Every pitch results in both explicit or implicit feedback. The odds are good that you’ll see similar concerns about your pitch from one meeting to the next. After you start to see an emerging trend with feedback, revise your narrative to account for questions and concerns.

During that heavy pitch cycle, I made the time every evening to add, modify, delete or rearrange slides based on what I heard and what made sense. There will come a point when you know your pitch is resonating, as I did, when you can tell you’re answering questions or concerns before they have a chance to ask you directly. You can tell.

When sending out my pitch deck, I used DocSend for its analytics and security features. One of the firms shared my deck extensively outside of their firm without asking me. DocSend allowed me to turn off the link. Without DocSend, it would have been distributed all over the place by a low integrity investor without my knowledge.

A practical note about doing these pitches over Zoom: you’ll likely be in a situation where you have to switch between showing the meeting participants your deck and your face. Prioritize the face to face – because those investors are really taking a bet on you even more than the business. Take some steps to make this easier. Send the deck in advance with a short, written summary – and architect the presentation like a slide sandwich. In other words, the slides you present should be sandwiched between two face-to-face discussion segments.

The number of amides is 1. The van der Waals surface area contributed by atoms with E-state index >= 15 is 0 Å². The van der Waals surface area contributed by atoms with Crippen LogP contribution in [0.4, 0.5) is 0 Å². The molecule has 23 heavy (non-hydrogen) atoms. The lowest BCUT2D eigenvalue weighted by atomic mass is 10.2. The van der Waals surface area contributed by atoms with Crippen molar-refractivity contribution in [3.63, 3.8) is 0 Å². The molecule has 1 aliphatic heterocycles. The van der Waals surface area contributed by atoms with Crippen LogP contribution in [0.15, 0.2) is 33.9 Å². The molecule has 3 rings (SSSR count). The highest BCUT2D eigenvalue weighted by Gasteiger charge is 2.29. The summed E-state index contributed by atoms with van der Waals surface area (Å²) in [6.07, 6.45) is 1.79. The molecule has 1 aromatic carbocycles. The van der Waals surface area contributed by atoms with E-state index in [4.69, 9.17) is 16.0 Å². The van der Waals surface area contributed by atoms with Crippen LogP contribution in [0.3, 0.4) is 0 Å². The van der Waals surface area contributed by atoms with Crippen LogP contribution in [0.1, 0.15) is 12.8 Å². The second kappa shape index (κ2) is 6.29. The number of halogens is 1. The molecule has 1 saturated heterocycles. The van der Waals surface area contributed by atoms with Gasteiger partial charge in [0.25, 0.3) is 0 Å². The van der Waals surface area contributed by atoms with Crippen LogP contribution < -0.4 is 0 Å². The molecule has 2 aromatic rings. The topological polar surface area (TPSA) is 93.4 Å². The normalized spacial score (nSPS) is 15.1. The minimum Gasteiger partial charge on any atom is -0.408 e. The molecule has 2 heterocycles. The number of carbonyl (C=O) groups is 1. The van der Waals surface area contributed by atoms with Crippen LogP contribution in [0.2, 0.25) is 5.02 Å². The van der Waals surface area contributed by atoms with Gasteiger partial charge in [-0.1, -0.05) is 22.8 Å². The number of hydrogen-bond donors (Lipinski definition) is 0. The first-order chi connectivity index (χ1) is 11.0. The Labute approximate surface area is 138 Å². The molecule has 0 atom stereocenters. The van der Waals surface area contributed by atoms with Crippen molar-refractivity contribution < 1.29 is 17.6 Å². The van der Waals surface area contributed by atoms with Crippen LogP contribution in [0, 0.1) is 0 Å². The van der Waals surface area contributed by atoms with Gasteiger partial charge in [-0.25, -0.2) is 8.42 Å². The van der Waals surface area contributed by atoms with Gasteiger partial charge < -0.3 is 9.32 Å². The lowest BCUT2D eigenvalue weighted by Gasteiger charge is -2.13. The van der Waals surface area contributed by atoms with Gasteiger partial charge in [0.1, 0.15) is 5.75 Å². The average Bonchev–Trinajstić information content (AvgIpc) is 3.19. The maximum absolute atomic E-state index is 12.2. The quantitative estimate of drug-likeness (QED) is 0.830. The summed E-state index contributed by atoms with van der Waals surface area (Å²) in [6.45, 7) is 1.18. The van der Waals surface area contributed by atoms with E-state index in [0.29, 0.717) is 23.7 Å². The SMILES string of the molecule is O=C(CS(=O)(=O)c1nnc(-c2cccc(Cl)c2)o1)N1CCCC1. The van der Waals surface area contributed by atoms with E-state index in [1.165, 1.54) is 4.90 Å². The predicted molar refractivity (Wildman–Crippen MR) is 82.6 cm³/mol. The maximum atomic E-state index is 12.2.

For example:

  • Introductions + get to know you (10 minutes): face to face
  • Deck review (15 minutes): slides
  • Active conversation, questions and concerns (remainder of time): face to face

In-person or in Zoom, the best meetings are all the same: they don’t rely on the deck. They end up being an active discussion of key questions and concerns. In fact, my most successful pitches – including some with full partnerships at well known Silicon Valley firms – never ended up using a single slide. I’ll repeat that: It can be a good thing if you never end up presenting a single slide in your pitch and solely engage in conversation.

How will you know if it’s a no? The negative signals are easy to read: no active, immediate follow-up means no. If they want to work with you, you will hear from them.